CARETAKER’S MISTAKE
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THE RICH Murray family was going on vacation to the U.S.A. Before departing they made arrangements for their unoccupied house to be secured. The police in the community outpost were made aware of their absence and were paid an incentive to keep an eye on the house.

Next door to them lived the Kallicharrans. Mr. Murray organised with them to put food, fruits, nuts and milk into his house through a small opening in the back door that allowed access to dogs and cats. He told them it was for a pet cat and monkey. Little did the Kallicharrans know that they were feeding two baccoos.
The Murrays flew out of the country the next day. Every day the required food was put into the house. Twice per week, the police patrol visited and ensured that all was well. Then things went wrong in a big way.

The Kallicharrans had a family emergency and had to be away for a week. In the haste, they completely forgot about feeding the ‘cat and monkey’. That was when all sorts of crazy things began to happen. Loud noises, voices and expletives were heard coming from the empty house.
Soon after that bricks, bottles and stones were hurled on the house and those of the next door neighbours. Windows were shattered and roofs bombarded. The police were summoned. They checked the house and found nothing there.

Things continued to get worse. Fruits and other items were stolen from neighbours. One angry neighbor got a slap for venturing onto the property of the Murrays. He ran home followed by a hail of bricks. The police were called in again.
They arrived armed and ready to confront the thief or burglar. The house was searched again. Nothing. When they were about to leave a cop heard some sort of humming coming from a closet. He called his colleagues and they approached it with caution. When the door was thrown open they saw a short man sitting there and glaring at them.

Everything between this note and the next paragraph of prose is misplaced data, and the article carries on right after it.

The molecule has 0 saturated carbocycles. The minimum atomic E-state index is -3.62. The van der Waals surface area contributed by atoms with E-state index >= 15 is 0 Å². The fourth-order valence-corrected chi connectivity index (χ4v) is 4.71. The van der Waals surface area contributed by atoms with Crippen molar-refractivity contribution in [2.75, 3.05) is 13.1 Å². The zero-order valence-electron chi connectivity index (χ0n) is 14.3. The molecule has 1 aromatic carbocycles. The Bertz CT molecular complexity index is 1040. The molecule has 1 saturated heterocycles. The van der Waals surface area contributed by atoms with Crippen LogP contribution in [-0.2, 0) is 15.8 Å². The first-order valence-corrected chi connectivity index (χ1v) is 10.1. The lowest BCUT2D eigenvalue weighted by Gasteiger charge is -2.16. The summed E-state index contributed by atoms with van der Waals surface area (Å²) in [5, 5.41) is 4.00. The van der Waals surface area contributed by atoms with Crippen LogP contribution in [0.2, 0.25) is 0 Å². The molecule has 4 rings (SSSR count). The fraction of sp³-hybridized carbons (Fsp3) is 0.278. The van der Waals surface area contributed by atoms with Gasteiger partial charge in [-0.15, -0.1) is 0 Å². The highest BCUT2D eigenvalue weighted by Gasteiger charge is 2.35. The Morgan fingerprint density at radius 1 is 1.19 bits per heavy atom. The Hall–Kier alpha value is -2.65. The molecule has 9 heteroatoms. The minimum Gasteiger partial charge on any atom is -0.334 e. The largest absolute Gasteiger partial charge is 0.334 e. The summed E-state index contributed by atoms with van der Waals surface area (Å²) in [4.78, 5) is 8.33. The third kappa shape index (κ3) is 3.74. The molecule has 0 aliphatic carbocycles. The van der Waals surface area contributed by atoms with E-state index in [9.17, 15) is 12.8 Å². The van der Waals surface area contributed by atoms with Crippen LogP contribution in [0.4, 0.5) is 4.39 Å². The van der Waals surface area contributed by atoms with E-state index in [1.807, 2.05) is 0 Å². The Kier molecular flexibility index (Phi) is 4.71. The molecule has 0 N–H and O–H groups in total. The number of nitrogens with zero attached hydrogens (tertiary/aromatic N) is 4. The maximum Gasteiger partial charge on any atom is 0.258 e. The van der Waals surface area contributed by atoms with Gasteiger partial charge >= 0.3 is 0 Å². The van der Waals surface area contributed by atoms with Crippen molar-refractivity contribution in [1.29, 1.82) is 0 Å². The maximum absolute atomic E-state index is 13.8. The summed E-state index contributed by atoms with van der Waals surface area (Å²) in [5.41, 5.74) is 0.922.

No one can remember exactly what transpired after that. Shouts were heard, shots were fired, and screams of agony erupted from the house. To the utter shock of the neighbours who had gathered to see the action, the police patrol exited the house in all possible ways. Upstairs windows and doors were put to good use. Left behind were weapons, a few shoes, caps and parts of a few uniform shirts. The beaten group withdrew to the outpost. A call was made to the owner of the home. As soon as he heard that the Kallicharrans were out of town he realised what had happened. He immediately hopped on a plane and flew home to fix things.

No sooner had he entered the house when blows began to fall on him. He exited in an undignified heap landing hard on his butt. He bought plenty of milk, nuts, banana and fruits and put them into the hole. He still was not allowed to enter the house. In desperation, he visited a ‘spiritualist.’ After parting with a substantial amount of cash, he accompanied the ‘spiritualist’ to his home.

The man entered alone and spent the better part of two hours there. When he emerged he had captured both spirits in two separate bottles. These bottles were buried far away. Peace returned to the home and neighbourhood.
As for the rich Murray family, all their wealth seemed to dwindle. Soon the rich became the poor.

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